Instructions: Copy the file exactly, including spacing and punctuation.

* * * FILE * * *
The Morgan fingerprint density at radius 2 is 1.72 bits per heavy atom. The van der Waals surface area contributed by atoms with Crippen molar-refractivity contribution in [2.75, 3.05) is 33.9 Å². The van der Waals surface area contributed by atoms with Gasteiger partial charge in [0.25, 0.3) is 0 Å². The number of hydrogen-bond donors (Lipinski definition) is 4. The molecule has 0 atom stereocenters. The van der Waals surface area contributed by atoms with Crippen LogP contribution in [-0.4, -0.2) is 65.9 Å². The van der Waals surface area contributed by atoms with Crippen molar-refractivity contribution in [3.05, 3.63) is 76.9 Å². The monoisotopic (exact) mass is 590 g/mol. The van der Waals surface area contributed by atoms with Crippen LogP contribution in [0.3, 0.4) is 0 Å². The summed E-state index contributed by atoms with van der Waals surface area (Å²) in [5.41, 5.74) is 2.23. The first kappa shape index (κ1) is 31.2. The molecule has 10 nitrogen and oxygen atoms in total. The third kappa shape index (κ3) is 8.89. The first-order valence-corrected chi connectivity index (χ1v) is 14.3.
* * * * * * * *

The Morgan fingerprint density at radius 2 is 1.72 bits per heavy atom. The van der Waals surface area contributed by atoms with Crippen molar-refractivity contribution in [2.75, 3.05) is 33.9 Å². The van der Waals surface area contributed by atoms with Gasteiger partial charge in [0.25, 0.3) is 0 Å². The number of hydrogen-bond donors (Lipinski definition) is 4. The molecule has 0 atom stereocenters. The van der Waals surface area contributed by atoms with Crippen LogP contribution in [-0.4, -0.2) is 65.9 Å². The van der Waals surface area contributed by atoms with Crippen molar-refractivity contribution in [3.05, 3.63) is 76.9 Å². The monoisotopic (exact) mass is 590 g/mol. The van der Waals surface area contributed by atoms with Crippen LogP contribution in [0.3, 0.4) is 0 Å². The summed E-state index contributed by atoms with van der Waals surface area (Å²) in [5.41, 5.74) is 2.23. The first kappa shape index (κ1) is 31.2. The molecule has 10 nitrogen and oxygen atoms in total. The third kappa shape index (κ3) is 8.89. The first-order valence-corrected chi connectivity index (χ1v) is 14.3.